؟ What are healthy treats and snacks for cats
What are healthy treats and snacks for cats? People take great pleasure in doting on their animals by showering them with attention and spoiling them with treats.
Cat goodies are a different story, despite the fact that it’s probably impossible to show too much attention. In the same way that people might struggle with their weight, so can cats. An estimated 57 percent of cats are either overweight or obese, according to the findings of a research that was presented by the Association for the Prevention of Pet Obesity.
Are there any snacks that are actually healthy for cats to eat? Are there any particular sweets that stand out above the rest? And does your feline friend benefit from eating “human food”? Experts on cats have provided the following advice and answers.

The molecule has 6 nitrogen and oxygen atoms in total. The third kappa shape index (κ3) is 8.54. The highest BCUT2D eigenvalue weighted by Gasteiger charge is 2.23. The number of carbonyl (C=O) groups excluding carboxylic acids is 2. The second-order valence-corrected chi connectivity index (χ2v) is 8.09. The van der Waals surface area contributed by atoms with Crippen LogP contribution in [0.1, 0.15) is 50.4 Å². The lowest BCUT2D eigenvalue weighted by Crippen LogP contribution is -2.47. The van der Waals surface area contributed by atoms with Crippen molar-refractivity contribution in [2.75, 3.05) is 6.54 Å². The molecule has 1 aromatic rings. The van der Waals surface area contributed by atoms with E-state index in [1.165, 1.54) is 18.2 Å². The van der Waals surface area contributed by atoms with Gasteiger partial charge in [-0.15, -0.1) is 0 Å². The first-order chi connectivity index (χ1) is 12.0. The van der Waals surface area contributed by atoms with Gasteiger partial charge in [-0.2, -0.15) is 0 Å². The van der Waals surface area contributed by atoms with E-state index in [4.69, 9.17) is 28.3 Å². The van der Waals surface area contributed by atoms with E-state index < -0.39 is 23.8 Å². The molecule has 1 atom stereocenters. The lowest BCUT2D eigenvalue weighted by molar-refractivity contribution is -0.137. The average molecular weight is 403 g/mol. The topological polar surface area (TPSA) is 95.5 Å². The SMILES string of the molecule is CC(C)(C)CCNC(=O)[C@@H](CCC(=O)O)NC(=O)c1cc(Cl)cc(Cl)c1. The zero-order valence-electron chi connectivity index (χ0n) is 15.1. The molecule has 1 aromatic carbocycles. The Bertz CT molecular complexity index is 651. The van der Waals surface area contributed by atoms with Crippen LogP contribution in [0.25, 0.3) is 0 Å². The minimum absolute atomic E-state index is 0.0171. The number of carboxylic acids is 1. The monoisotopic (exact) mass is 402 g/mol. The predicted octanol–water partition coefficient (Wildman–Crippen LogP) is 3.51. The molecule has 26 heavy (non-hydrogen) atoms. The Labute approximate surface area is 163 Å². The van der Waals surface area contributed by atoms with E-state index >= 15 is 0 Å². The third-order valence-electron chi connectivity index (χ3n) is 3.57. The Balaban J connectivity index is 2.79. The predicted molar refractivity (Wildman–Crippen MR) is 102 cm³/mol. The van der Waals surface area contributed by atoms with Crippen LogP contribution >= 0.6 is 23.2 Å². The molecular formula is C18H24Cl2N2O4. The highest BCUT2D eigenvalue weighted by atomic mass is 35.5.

What Constitutes a Healthy Treat for a Cat?
According to WebMD’s panel of experts, moderation is essential.
It’s acceptable to give your cat treats, but experts advise that they make up just a very tiny portion of their overall diet “according to Marla J. McGeorge, DVM, a veterinarian in Oregon who solely treats felines.
How minute is it? Cat treats should make up no more than 10 percent of a cat’s overall calorie intake, according to the recommendations of many experts.
According to McGeorge, this is due to the fact that the majority of treats contribute nothing to a cat’s diet other than additional calories.
The remaining ninety percent of your cat’s calorie intake should come from a premium cat food that fulfils all of its nutritional requirements.
Understanding the Labels on Cat Food and Treats
It might be a bit of a mystery to figure out what ingredients are contained in pre-packaged cat snacks.